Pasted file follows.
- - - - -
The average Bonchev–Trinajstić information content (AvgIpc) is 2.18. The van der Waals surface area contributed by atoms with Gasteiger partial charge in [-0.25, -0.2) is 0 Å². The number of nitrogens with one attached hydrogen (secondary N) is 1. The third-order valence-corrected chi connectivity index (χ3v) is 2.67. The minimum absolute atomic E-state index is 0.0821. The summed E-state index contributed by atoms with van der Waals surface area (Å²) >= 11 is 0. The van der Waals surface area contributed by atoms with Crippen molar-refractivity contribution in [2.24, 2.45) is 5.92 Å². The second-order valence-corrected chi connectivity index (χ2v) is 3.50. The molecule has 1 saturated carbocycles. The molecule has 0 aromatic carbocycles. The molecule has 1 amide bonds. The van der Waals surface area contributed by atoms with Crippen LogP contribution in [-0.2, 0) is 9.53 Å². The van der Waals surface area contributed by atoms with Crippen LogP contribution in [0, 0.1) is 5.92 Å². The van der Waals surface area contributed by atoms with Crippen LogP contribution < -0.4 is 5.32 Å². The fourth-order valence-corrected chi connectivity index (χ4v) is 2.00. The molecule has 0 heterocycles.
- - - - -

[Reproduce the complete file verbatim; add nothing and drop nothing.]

The average Bonchev–Trinajstić information content (AvgIpc) is 2.18. The van der Waals surface area contributed by atoms with Gasteiger partial charge in [-0.25, -0.2) is 0 Å². The number of nitrogens with one attached hydrogen (secondary N) is 1. The third-order valence-corrected chi connectivity index (χ3v) is 2.67. The minimum absolute atomic E-state index is 0.0821. The summed E-state index contributed by atoms with van der Waals surface area (Å²) >= 11 is 0. The van der Waals surface area contributed by atoms with Crippen molar-refractivity contribution in [2.24, 2.45) is 5.92 Å². The second-order valence-corrected chi connectivity index (χ2v) is 3.50. The molecule has 1 saturated carbocycles. The molecule has 0 aromatic carbocycles. The molecule has 1 amide bonds. The van der Waals surface area contributed by atoms with Crippen LogP contribution in [-0.2, 0) is 9.53 Å². The van der Waals surface area contributed by atoms with Crippen LogP contribution in [0, 0.1) is 5.92 Å². The van der Waals surface area contributed by atoms with Crippen LogP contribution < -0.4 is 5.32 Å². The fourth-order valence-corrected chi connectivity index (χ4v) is 2.00. The molecule has 0 heterocycles.